Four agreements for event professionals

As the old adage goes, good (or big) things come in small packages. Being an avid reader, I’ve noticed that this is often especially true when it comes to books. And one of the most empowering books I’ve ever read consists of a concise 135 very small pages – The Four Agreements by Don Miguel Ruiz.

Now I am sure I am not the only person in the meetings industry to have read this inspirational little gem. Just recently, I decided to pick it up again to give myself a refresher course in its four simple lessons. Ruiz calls these lessons the “Four Agreements” and upon additional examination, I found that each of these agreements has particular relevance to an industry known to be stressful, ultra competitive and often times unfair.

While I don’t intend to play spoiler for those who have not yet read the book, I think a brief synopsis of each of the four agreements and how they can be applied to the meetings industry may spark some inspiration and ideas. So without further ado, and courtesy, of course, to Don Miguel Ruiz, here are the Four Agreements for Meeting Planners:

The First Agreement: Always be impeccable with your word.

As Ruiz points out, being impeccable in the strictest sense means being without sin or fault. Its origins come from “missing the mark.” Being impeccable with your word means speaking the truth about yourself and about others. In this industry, as well as any others, you are only as good as your word. This is a concept which most people understand when it comes to avoiding slamming the competition or a particularly difficult past client. But being impeccable with your word also means being truthful and honest when speaking about or to yourself. I guess what we are talking about here is integrity and honesty. Delivering on what you have promised is essential in this business. But being kind to yourself and not beating yourself up after some unexpected challenges have knocked you down is an equally important component of being impeccable with your word. In short, always speak well (but truthfully and without malice) of others and yourself.

The Second Agreement: Don’t take anything personally.

This is a biggie, especially in terms of sales rejection. While most of us realize that, intellectually at least, business is just business, rejection can be devastating to anyone involved in sales or marketing. Remembering not to take anything personally is critical if you are going to successfully separate business from emotion. If someone does not require your services, attaching an unnecessary personal component to their decision not to hire you should not deter you from getting back out there. As Ruiz says, taking things personally grows out of our own sense of personal importance and selfishness. At the end of the day, as long as we remember it is not about us but about the client and their world, not taking things personally becomes a little easier every day.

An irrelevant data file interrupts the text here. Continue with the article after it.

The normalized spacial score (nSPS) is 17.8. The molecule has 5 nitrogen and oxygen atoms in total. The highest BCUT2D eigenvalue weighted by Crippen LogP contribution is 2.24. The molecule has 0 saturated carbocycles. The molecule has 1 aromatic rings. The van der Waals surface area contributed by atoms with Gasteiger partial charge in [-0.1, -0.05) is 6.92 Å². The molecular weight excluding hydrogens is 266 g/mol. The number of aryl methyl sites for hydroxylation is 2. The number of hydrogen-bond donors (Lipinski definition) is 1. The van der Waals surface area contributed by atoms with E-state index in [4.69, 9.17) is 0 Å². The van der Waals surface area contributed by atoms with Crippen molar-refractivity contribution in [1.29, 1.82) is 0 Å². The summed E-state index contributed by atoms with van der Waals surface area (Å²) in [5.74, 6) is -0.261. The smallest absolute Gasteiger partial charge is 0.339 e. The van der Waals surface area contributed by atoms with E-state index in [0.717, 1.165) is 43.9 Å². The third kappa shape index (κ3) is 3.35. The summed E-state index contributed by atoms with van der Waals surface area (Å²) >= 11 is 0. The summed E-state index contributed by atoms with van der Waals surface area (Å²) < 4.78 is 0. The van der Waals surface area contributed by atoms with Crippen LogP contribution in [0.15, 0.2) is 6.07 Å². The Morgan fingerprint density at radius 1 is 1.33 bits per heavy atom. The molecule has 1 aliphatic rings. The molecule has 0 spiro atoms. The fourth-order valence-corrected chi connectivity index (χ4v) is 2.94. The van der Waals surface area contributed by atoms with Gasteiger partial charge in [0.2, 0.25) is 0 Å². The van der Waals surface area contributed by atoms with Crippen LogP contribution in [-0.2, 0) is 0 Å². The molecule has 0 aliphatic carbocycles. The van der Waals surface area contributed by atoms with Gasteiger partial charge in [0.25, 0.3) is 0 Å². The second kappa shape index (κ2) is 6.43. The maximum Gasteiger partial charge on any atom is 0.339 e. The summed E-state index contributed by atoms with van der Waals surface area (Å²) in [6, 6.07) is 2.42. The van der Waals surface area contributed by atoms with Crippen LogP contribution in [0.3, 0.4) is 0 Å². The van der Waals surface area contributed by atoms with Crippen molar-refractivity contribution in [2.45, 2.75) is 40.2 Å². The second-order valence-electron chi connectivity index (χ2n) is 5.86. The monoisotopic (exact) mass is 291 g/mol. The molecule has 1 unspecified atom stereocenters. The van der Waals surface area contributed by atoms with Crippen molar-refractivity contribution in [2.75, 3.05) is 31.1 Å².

The Third Agreement: Don’t make assumptions.

Anyone who has ever made an assumption about a room or catering charge only to face the harsh reality of an enormous bill after the event can attest to the importance of this agreement. Simply put: always double check every detail and back up any assumptions you have made with research. But as a successful meeting planner, you already knew that.

The Fourth Agreement: Always do your best.

This may sound like common sense advice dispensed by a kindergarten teacher or Little League coach. But when it comes down to it, if you always give your best effort, guilt becomes a thing of the past, clients will be universally happy with your work and your business or career will flourish. And that is something we can all agree is a good thing.

About the author:

Sean Moon brings more than 20 years of senior communications experience to the MediaEdge team. His experience includes several years as an editor with the Canadian Press, 10 years as the Corporate Communications Director of an international nutrition marketing company, several years in the magazine advertising industry and more than five years as a communications and PR consultant. He has also worked extensively in magazine production, corporate event planning, public relations and marketing communications.

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